African American Studies is an interdisciplinary field that examines the history, culture, beliefs and actions of people of African descent in the United States and across the world. With a major or minor in African American Studies, you can:
- Explore the multi-dimensional experiences of people of color in local and global contexts.
- Take courses across departments based on your interests and goals.
- Learn how to apply both critical and creative thinking with confidence.
- Gain experience in humanities and social science research methods, textual analysis, and service-learning opportunities.
- Develop oral and written communication skills through multiple platforms and technologies.
- Work with an engaged, award-winning core faculty who will guide you through each stage of the academic process.
Scholars in African American Studies come from all racial and ethnic backgrounds and work in fields that deepen the public understanding of minority experiences. Be a part of a community of scholars that includes historian Darlene Clark Hine, artist Jonathan Green, and economist Julianne Malveaux.
A grade of C or above is required for the course to count toward the BA degree in African American Studies.
- AFAM 201: Intro to African American Studies: Social and Historical Foundations
- AFAM 202: Intro to African American Studies: Arts and Cultural Foundations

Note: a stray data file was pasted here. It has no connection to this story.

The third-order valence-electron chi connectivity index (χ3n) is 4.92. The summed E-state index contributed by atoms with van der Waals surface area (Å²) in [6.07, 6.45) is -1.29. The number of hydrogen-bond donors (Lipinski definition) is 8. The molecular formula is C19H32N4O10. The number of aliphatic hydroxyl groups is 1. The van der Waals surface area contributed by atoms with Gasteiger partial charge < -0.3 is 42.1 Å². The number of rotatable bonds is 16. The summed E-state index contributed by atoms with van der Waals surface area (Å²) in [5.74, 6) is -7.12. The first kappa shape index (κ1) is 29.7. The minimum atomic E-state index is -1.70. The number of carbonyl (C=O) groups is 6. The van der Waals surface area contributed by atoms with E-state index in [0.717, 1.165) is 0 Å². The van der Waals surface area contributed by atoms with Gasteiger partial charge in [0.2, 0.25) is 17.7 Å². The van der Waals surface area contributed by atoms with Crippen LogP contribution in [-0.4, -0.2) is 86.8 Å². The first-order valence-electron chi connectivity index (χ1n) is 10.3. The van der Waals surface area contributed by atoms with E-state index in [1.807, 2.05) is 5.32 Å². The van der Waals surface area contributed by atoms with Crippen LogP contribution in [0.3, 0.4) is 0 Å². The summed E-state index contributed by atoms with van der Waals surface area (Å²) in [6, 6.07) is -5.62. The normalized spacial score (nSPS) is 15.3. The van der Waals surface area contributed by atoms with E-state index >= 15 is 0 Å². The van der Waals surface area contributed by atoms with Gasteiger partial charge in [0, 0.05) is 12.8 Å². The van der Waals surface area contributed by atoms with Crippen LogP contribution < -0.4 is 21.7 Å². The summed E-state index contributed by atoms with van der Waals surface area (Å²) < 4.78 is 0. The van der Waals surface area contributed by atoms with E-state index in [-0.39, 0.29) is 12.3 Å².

- Society and History (6 hours): Select two AFAM or approved discipline-based courses in social and historical topics (i.e. POLI, SOCI, PSYC, WGST, HIST, RELG, SOST JOUR, ANTH, and Education)
- Arts and Culture (6 hours): Select two AFAM or approved discipline-based courses in arts and cultural topics (i.e. ENGL, CPLT, ANTH, FILM, THEA, DANC, LING, and all Art disciplines)
- Three Additional Major Courses (9 hours): Select 3 AFAM or discipline-based courses (300-level or above) organized around 1-2 subjects in consultation with advisor
- AFAM 498 or AFAM 499 (3 hours): Seminar in African American Studies
- Majors in AFAM 201 and 202 courses will demonstrate a growing competence in analysis of the contextualized, dynamic realities of race in America, especially utilizing African American intellectual currents, past and present. The rigorous engagement of scholarship and a collaborative work ethic will be expected of students.
- Students will work across disciplines, synthesizing major themes, while developing skills in written and verbal communication of such scholarship.
- Students’ development as scholars and researchers is of primary importance to the Program’s faculty. Therefore, tasks of rigorous scholarship are stressed, including: critical thinking; precise writing; constructive discussions; and critical engagement with written material, especially primary documents.
- Majors will strengthen abilities to synthesize major ideas and produce well-written arguments and analyses. Students will learn to raise effective questions, leading to the creation of new knowledge, and thereby to develop as citizen leaders.
- Learn more about the African American Studies minor »